The slowing of income also remained an important cause for consumers not spending their money on buying cars/ bikes. The government plans to roll out BS-VI standard vehicles by April 2020.
This will cause the vehicles manufactured following BS-IV standard to go out of the roads. Consumers thus restrained themselves from buying new vehicles to prevent their loss.
But the most important factor for the automobile sector crisis can be attributed to the severe liquidity crunch faced by the NBFCs.
The prime cause of their involvement in this sector is that they help in generating the automobile sale. The NBFCs also provide loans to automobile manufacturers. According to a report by the chief economist of SBI, the shadow banking crisis had 30% to contribute to the auto industry mess.
- Lower Investments: Investments play a vital role in the economy of a country. New investments open job opportunities, increases business activities. However, factors like demonetisation and the liquidity crunch got the private investors to think twice before investing in India. As per a news report, the new private sector investments fell 70% in comparison to 2018.
- Rising Unemployment Rate: The latest report of NSSO highlights that the unemployment rate of India is at 6.1% and witnessing a 45-year high. Unemployment equals to no earning. Without any source of income, the spending capacity also decreases. Thus the consumer demand also goes down. A higher unemployment number tells a lot about the capacity of the economy. If the economy is not able to tackle this problem, it can be because there aren’t enough measures to do the same.
- Lower Agricultural Growth: Agricultural growth is down spiralling every quarter in recent years. According to a Ministry of Finance report, the agricultural growth declined from 5.1% in 2018-19 to 2% in the 2019-20 FY. This not only affects the farmers’ income but also the sales of the companies involved in agri-based product manufacturing. The onset of monsoon in India plays an important role in the cultivation of several crops. The delay in monsoon implies to the delay in cultivation and consequently impacts the sales of the harvest. In the opinion of the RBI, several factors affected the farmer’s income and subsequently led to a crisis in rural markets.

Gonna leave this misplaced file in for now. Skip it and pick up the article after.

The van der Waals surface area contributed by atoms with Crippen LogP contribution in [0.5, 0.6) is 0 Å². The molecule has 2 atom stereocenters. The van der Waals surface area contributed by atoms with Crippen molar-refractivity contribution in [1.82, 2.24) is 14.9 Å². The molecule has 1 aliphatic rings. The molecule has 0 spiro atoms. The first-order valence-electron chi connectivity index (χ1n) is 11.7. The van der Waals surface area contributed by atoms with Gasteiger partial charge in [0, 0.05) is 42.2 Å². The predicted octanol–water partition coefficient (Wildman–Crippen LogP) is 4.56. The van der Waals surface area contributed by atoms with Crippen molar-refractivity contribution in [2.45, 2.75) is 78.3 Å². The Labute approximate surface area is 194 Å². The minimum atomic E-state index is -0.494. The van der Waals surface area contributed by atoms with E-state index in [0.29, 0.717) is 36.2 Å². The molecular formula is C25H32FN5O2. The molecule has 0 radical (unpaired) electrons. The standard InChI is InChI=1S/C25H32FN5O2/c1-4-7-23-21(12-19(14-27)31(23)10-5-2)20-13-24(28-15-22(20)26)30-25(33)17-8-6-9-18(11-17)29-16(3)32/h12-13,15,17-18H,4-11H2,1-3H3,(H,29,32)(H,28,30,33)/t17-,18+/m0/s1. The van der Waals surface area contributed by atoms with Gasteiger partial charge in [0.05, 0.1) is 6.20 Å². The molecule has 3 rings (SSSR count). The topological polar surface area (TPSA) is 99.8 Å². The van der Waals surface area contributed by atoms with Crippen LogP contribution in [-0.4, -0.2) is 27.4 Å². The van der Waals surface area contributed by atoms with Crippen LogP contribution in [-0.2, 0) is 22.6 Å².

- Real Estate Slowdown: Like the auto industry sector, the real estate sector also faced a serious crisis in 2019. The growth of this sector fell by 5 per cent from the previous year. Without any investments, there could be no real estate projects. People were not buying houses as other sectors’ employees were already affected by the overall slowdown. According to a report, the real estate sector accounts for over 30% of jobs throughout the country. With no new projects, the jobs of the real estate sector were also hit.
While these factors are the main reason for the 2019 economy slowdown of India, the rumours of the slowdown also impacted the consumer choices.